She then argues that this almost trivial action is represented “in a highly parenthesized, adjectivized sentence, using long pronominal phrases and extremely long qualifiers. The effect of this is to lull the reader, not into acceptance of the scene as real, but into acceptance of its reality as a sentence in a book.” Thus, the exhaustive attempt to describe “constructs not an illusion of that object but [paradoxically] a reminder of the presence of language”5 and by extension of the artificiality of story-telling. In an attempt to account for the modernist and postmodernist tendency to question and reject the conventions of realism (the well-made plot, the logical sequence of events, the omniscient narrator) Waugh traces it back to the fact that “the materialist, positivist and empiricist world-view on which realistic fiction is premised no longer exists.”6

In his much-quoted essay “A Literature of Exhaustion,” John Barth also treats this idea of ‘out-dated literature.’ He describes "the usedupness of certain forms or exhaustion of certain possibilities" in literature7. Too much has been written; too many novelties, literary currents, themes, devices have been explored over the centuries. Michael Hinden explains, “Sheer volume is reason in itself to explain Barth's observation that literature by now has exhausted the vast seed bag of potentialities that were brought to flower in the recent past.”8 The modernists, clinging still to an ideal of originality, made it an imperative to revolutionize literature and make something new out of it; a Herculean mission that brought many to despair. Samuel Beckett, one of the leading figures in postmodernism, "weary of [art's] puny exploits, weary of pretending to be able, of being able, of doing a little better the same old thing, of going a little further along a dreary road," prefers "the expression that there is nothing to express, nothing with which to express, no desire to express"-and yet still admits some "obligation to express."9 The postmodern writer often finds himself desperately wriggling under the crushing weight of his predecessors’ achievements, grappling in the dark with the thorny question: How to come up with something completely new and different from anything that anyone has ever thought of? For Barth, the answer lies in the act of “turning as many aspects of the storytelling as possible- "the structure, the narrative viewpoint, the means of presentation, in some instances the process of composition and/or recitation as well as of reading or listening-into dramatically relevant emblems of the theme."10 By thematizing the medium –language-, the narrative indulges in a process of self-mirroring and self-critique that gives it its unique metafictional quality.

“Lost in the Funhouse” dramatizes this idea of self-mirroring through the trope of the “maze of mirrors” in which Ambrose loses his way. Ironically, it is because he gets absorbed in self-reflection while gazing at his image in the funhouse mirrors that he takes a wrong turn and ends up “off the track” (p. 80). Similarly, the burden of self-consciousness so overwhelms the narrative that it ends up going astray as well, not reaching a proper ending (Ambrose does not emerge triumphantly from the maze.) The image of the mirror, Lucien Dällenbach argues, is central to the mise en abyme11: the text laying bare its own devices, thematizing its own concerns. The self-reflexivity of this metafictional narrative necessarily points to the existence of an author who constructed it12, or as John Barth puts it, to “an author who imitates the role of an author.”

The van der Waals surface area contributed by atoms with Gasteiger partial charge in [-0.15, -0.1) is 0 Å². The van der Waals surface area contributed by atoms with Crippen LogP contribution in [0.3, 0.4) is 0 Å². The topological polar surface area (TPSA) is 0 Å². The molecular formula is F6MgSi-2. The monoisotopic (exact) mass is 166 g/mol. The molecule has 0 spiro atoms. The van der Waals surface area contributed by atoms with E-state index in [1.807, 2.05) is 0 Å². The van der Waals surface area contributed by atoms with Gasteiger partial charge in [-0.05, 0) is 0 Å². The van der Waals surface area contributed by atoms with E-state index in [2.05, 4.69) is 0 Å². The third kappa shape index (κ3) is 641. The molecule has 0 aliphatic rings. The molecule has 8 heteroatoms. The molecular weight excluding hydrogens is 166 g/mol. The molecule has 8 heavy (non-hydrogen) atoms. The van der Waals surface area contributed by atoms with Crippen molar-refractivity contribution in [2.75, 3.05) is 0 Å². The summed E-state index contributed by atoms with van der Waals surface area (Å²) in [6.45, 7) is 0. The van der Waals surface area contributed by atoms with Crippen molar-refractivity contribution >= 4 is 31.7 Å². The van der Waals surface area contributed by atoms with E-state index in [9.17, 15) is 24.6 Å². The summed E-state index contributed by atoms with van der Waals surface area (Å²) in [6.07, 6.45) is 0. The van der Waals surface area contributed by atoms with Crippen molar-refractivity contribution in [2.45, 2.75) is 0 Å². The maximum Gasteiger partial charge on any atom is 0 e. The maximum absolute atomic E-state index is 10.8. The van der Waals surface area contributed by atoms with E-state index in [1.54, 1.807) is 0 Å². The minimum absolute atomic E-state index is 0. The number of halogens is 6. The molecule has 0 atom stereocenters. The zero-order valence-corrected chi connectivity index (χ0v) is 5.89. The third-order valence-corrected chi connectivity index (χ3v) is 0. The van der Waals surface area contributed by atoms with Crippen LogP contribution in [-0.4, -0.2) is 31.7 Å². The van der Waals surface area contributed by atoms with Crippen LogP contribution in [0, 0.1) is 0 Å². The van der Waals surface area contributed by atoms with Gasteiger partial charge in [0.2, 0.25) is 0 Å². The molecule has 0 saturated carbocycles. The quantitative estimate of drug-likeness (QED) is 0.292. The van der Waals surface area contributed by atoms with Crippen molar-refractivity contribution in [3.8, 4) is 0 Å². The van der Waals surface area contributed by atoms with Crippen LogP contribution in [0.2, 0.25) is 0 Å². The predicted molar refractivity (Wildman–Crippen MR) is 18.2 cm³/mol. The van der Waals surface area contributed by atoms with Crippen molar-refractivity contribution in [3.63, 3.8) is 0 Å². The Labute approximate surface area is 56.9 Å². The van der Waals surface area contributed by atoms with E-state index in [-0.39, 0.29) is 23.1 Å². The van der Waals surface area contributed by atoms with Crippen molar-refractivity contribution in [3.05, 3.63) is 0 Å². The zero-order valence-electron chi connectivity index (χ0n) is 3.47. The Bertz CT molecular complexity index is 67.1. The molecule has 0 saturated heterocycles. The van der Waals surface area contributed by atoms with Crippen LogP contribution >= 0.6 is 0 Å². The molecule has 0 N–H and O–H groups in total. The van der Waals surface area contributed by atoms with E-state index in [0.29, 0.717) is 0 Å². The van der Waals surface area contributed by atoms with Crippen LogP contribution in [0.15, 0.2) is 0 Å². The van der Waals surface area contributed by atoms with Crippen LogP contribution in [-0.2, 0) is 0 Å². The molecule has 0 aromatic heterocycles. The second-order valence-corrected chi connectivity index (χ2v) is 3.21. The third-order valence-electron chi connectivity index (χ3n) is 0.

1 See Patricia Waugh, Metafiction: The Theory and Practice of Self-Conscious Literature (London: Methuen & Co, 1984), p.5-6; Linda Hutcheon, Narcissistic Narrative: The Metafictional Paradox (Ontario: Wilfrid Laurier University Press, 1980), p.18; and John Barth, “The Literature of Replenishment.” The Friday Book: Essays and Other Non-Fiction (London: The John Hopkins University Press, 1984), p.205. Barth and Hutcheon adopt a similar perspective in defending the novel against the claim of its looming bankruptcy by arguing that the tendency of the novel to develop as an ironic double to other literary forms was present since the advent of the first novel. Thus, if one is to claim its death, s/he would have to date it back to the publication of Don Quixote.

2 Hutcheon, p.1.

3 Waugh, p.95.

4 John Barth, Lost in the Funhouse (London: Seeker & Warburg, 1969.)

5 Waugh, p.95.

6 Waugh, p.7.

7 John Barth, “The Literature of Exhaustion,” from The Friday Book: Essays and Other Non-Fiction. (London: The John Hopkins University Press, 1984), p.64.

8 Hinden, p.108

9 Samuel Becket, “Three Dialogues by Samuel Beckett and Georges Duthuit,"Samuel Beckett: A Collection of Critical Essays, ed. Martin Esslin (Englewood Cliffs, N.J.: Prentice Hall, 1965), p. 16-22.

10 John Barth in "Seven Additional Author's Notes," added to Lost in the Funhouse (1968; reprinted, New York: Bantam, 1969), p. x. )

11 Lucien Dällenbach, Le Récit Spéculaire (Paris: Seuil, 1977) p.205-206.

12 Marjorie Worthington develops this argument at length in “Done with Mirrors: Restoring the Authority Lost in John Barth's Funhouse,” in Twentieth Century Literature, Vol. 47, No. 1 (Spring, 2001), p. 114-136

Excerpt out of 13 pages


Narrative Self-Reflexivity and Authorship in the Short Story "Lost in the Funhouse" by John Barth
Faculté des Lettres, des Arts et des Humanités de la Manouba
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Metafiction, Authorship, narrative, John Barth, novel tradition, Lost in the Funhouse
Quote paper
Amal Mejri (Author), 2016, Narrative Self-Reflexivity and Authorship in the Short Story "Lost in the Funhouse" by John Barth, Munich, GRIN Verlag,